The End of Being 27

This week I turn 28 years old, but I’m not quite ready to let go of 27 yet. 27 has always been my favorite number, and I had a feeling for a long time that my 27th year would be an important one. Indeed, that has turned out to be true in ways I could never have imagined.

I turned 27 last summer in Colorado. Almost none of my friends were in Colorado at the time, and I spent the day with only my parents and the dogs hiking, at the spa, and at a delicious dinner. It was a peaceful, sober birthday, which is exactly what I needed.

Since I turned 27, my life has exploded into a dream world. Almost everything I’ve ever wanted for myself has come to fruition this year, and everything I’ve yet to accomplish feels just beyond the horizon. I’ve always secretly been a writer. Or maybe not secretly because I’ve been writing into this internet void since I was 15 years old. But I’ve always secretly wanted to be a successful writer with a reasonable audience and maybe even some financial compensation. This is the main thing that has happened in my life this year.

Starting in later September, I had a series of creative and scholarly publication acceptances that have continued into as late as last week. I don’t usually say this stuff so explicitly, because I feel in our writerly and academic culture, it’s obnoxious to talk about your successes without feigning humility or being at least a little bit self-deprecating. I am good at doing both of those things, but for this moment, because this is my blog, I’m just going to say that I have accomplished a lot this year and I am quite proud. Between my NY Times Modern Love essay, fiction and creative nonfiction publications in my favorite magazines, being a finalist for an International Literary Award in creative nonfiction, winning a fiction contest with a journal I’ve admired for a decade, and having my first peer reviewed publication acceptance, I feel like I’m finally building a foundation for myself in the various fields I have my feet in at any given time.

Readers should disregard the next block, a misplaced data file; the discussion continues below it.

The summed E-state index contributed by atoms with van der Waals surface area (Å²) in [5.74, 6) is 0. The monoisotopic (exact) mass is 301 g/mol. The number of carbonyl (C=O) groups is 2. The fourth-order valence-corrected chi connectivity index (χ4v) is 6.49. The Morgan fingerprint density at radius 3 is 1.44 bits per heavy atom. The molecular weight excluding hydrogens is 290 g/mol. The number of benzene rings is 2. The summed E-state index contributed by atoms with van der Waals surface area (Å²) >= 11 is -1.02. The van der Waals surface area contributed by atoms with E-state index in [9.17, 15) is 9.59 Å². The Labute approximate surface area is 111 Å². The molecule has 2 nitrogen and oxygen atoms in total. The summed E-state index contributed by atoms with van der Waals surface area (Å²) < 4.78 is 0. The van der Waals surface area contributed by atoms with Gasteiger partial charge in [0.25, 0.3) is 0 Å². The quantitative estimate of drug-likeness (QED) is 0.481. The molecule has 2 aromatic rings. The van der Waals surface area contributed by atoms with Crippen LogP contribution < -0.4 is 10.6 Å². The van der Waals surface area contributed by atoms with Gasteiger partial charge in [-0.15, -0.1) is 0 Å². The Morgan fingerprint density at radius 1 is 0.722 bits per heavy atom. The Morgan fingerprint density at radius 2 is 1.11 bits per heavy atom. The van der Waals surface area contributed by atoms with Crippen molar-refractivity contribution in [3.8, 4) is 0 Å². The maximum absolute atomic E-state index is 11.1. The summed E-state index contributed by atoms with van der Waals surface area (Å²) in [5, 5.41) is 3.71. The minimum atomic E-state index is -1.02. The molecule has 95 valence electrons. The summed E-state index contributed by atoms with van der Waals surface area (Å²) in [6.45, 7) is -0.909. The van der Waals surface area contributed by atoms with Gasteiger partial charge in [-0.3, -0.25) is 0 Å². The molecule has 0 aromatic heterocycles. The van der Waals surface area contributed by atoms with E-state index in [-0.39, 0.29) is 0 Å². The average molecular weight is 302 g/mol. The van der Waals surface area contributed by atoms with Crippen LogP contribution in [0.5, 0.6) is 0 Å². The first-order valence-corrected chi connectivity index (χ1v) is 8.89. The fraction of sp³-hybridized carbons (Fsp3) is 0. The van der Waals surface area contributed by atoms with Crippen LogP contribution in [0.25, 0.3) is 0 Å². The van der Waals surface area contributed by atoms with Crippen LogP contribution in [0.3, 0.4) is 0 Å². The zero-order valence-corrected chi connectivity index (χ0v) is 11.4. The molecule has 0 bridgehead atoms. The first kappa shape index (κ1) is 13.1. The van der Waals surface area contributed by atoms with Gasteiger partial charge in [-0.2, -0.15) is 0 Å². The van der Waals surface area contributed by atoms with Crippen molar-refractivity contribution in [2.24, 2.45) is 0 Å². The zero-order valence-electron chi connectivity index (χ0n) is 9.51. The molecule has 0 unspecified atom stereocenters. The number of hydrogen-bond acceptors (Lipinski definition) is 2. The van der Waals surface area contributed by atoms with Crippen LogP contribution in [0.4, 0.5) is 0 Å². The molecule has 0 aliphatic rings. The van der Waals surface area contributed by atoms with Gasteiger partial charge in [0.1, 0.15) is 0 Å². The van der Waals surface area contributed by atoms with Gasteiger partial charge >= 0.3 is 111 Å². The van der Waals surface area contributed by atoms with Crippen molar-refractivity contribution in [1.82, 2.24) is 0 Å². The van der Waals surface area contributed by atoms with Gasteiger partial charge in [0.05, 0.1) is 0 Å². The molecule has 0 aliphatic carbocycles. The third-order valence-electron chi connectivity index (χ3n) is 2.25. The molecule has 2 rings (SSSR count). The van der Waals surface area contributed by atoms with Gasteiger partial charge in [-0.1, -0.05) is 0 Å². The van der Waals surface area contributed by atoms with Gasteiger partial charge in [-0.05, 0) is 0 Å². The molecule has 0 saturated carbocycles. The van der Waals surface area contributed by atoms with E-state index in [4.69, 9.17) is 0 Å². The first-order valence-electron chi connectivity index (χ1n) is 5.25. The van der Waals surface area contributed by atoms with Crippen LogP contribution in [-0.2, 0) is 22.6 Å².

I’ve had to think a lot this year about who I am. An academic. A teacher. A writer. It took me months to even use the word writer, and I am trying to own it a bit more, but I’ve always struggled with labels, which if you know me is something you already know. More than anything, I’m happy to have gained respect and recognition from writers and academics I admire, because for me success has always meant simply being able to talk to and work with people whose work inspires me most.

I have to make a lot of decisions lately about how to divide my time between writing my dissertation, writing this book of essays, and working on this long form nonfiction desert project, but I find that the more work I have to do, the more work I get done. I’m also really grateful to be on fellowship this coming year so that I can have the next 14 months to write and write and write and not attend to anyone else’s needs {in a work capacity} but my own. Though I’m going to miss teaching terribly, as I think that’s the primary thing I care about most with respect to the many hats I try to wear these days.

I’ve also ventured into love in a much braver way than ever before. I started dating which is something I’d not previously done. I had a variety of different kinds of relationships, and all of that has culminated in the most beautiful, most surprising love I could have ever hoped for. I never knew love could be like this, but I won’t say anything more about that for the moment because one other thing I’ve figured out this year is how to have a bit more restraint and discretion when necessary.

That restraint has come after a long, continuing battle with all the destructive things I do to myself. Eating terribly, falling into a hole and never coming out to exercise, smoking, drinking, chasing heartbreak, etc etc etc. I seem to keep sinking this year into bad places. As proud as I am of my accomplishments this year, I’d be lying by omission if I didn’t acknowledge the many ways in which I am disappointed in myself for some of my behavior. This started in October when I kinda collapsed under the stress of my pending Modern Love publication. And since then things have been a bit of a roller coaster. March got especially bad and I think I’m still digging myself out of that hole. Being up here in Canada the past ten days has granted me a lot of much needed perspective, so I am hoping that I can level out again and start 28 on Friday the same way I started 27, which is calm and steady and sure.

Soon I will update about Canada and the Digital Humanities Summer Institute, since that has been a career game changer for which I am forever grateful. For now, I will board a plane to Seattle, then a plane to Denver. I will once again be able to use my phone to call the people I love instead of depending on Skype, serendipity, and unreliable wifi connections. I will get to see my best friend who just came home from the Peace Corps after two and a half years. I will get to see friends visiting Colorado from out of town. I will get to be with my animals and my parents, and I will get to turn 28 in my favorite place on earth.


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